By Sean Yoes, Baltimore AFRO Editor, [email protected]

After torrential rains — the remnant of what was deadly Hurricane Florence — deluged Baltimore the morning of Sept. 18, the sun broke out just in time for members of the Matthew A. Henson Neighborhood Association to have their monthly meeting on the second Tuesday in September.

I was honored when Marvin “Doc” Cheatham, the long-time civil rights leader and the group’s hard charging president invited me to speak to his members and share my book, Baltimore After Freddie Gray, at Matthew A. Henson Elementary School in the heart of Sandtown-Winchester, the community where Gray lived and died.

Sean Yoes (Courtesy Photo)

Although the sun shone brightly on that afternoon, the misery was manifest within that proud, yet besieged, neighborhood in West Baltimore. As Cheatham walked from his car to greet me outside of the school he announced, “We had a homicide this morning.”

He revealed the grisly details that have become far too familiar to our communities; another young Black man was dead. This time it was a 25-year old, shot in the face at approximately 10:57 a.m., the ninth murder in Sandtown-Winchester this year according to Cheatham, one homicide a month.

As we entered the immaculately kept elementary school, the jugs of water neatly stacked along the walls reminded me our babies can’t drink from the poisonous water fountains, because they are laced with lead.

As the members of the Henson Neighborhood Association began to trickle in, the essential paradox of Black Baltimore, and specifically neighborhoods like Sandtown-Winchester emerged. Cheatham explained to the group assembled — a mix of retired elders, middle-aged working class residents, Asian businessmen, elementary and high school students — not only was a young man gunned down that morning, but just a few hours after his murder the corner where he died was occupied by drug dealers operating with impunity.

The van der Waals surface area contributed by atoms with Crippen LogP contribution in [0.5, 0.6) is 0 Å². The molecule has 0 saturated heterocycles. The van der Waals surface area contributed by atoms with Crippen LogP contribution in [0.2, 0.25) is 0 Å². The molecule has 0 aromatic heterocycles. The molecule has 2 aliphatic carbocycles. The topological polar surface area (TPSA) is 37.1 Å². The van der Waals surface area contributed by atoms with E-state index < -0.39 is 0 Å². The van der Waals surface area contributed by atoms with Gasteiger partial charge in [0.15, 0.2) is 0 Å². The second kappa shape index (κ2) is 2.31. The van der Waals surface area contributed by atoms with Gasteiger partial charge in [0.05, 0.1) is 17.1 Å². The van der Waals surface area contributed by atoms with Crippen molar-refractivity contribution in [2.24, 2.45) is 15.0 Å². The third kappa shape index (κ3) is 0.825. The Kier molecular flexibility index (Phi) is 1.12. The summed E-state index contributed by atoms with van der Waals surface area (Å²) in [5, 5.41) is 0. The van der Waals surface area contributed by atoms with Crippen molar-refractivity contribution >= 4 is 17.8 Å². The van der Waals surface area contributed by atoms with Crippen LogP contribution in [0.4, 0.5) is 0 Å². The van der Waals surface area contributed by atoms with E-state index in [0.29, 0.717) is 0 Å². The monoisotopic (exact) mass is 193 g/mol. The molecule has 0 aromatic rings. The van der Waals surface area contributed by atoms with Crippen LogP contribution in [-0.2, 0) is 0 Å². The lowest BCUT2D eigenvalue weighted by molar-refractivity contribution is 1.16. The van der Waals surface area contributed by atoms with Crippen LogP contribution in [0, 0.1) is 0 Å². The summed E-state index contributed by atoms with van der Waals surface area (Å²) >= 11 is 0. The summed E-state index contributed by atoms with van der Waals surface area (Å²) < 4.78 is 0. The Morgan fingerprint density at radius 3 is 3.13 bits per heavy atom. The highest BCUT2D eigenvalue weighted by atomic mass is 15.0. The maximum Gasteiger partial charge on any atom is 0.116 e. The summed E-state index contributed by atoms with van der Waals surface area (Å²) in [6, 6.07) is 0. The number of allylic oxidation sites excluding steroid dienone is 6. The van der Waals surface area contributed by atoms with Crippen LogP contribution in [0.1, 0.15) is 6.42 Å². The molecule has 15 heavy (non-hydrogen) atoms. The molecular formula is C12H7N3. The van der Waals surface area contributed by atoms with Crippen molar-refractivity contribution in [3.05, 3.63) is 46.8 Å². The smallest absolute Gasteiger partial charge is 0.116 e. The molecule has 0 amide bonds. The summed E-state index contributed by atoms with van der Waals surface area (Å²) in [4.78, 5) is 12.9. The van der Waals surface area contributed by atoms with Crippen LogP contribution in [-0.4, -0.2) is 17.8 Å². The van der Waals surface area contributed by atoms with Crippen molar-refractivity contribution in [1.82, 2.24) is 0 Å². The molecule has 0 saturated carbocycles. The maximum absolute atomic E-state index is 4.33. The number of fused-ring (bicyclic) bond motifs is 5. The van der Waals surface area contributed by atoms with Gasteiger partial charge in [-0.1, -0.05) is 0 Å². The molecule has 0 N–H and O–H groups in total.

Despite the madness, the long-time pillars of Sandtown-Winchester press forward in the face of pervasive violence, poverty and blight, which seems to encroach more and more on their neighborhoods and way of life every day.

As Cheatham conducted the meeting with his signature mix of outrage over the plight of their community, and jovial pragmatism, politicians aspiring to local office in the upcoming midterms mingled with residents while quietly lobbying for votes. Their presence was an acknowledgement of the group’s influence and the individual members represented a pool of some of the most reliable voters in the city.

To be clear, the Henson Neighborhood Association is one of the best organized, led by one of the most resilient presidents in the city, but it is not an anomaly. Dozens of these groups dot the city, the glue bonding infirm, yet undaunted, communities West to East. They have been in the trenches for decades, grassroots soldiers fighting block by block, sometimes house by house for the ability to live decently in the city they love.

These neighborhood associations and the people who power them are rich resources of wisdom, who are most invested in this city; they aren’t going anywhere. The city’s leaders ignore them at the peril of the rest of us. Indeed, instead of ignore them City Hall should empower them and seek their guidance at every level.

During our conversation that evening we delved into the Black community’s rich history, one of a vanguard civil rights community. Many of those assembled personally experienced that history and they cling to it as a road map that may lead their community to better days. Those better days often seem like they exist upon a distant star given the current plight of many of Baltimore’s mostly Black, mostly poor neighborhoods. Yet, the members of the Matthew A. Henson Neighborhood Association persist.

As I left the elementary school, an elderly gentleman who told me earlier in the evening that he missed the AFRO First Edition radio show I once hosted on WEAA, said with resignation in his voice, “We’ll keep on fighting.”

Sean Yoes is the AFRO’s Baltimore editor and the author of Baltimore After Freddie Gray: Real Stories From One of America’s Great Imperiled Cities.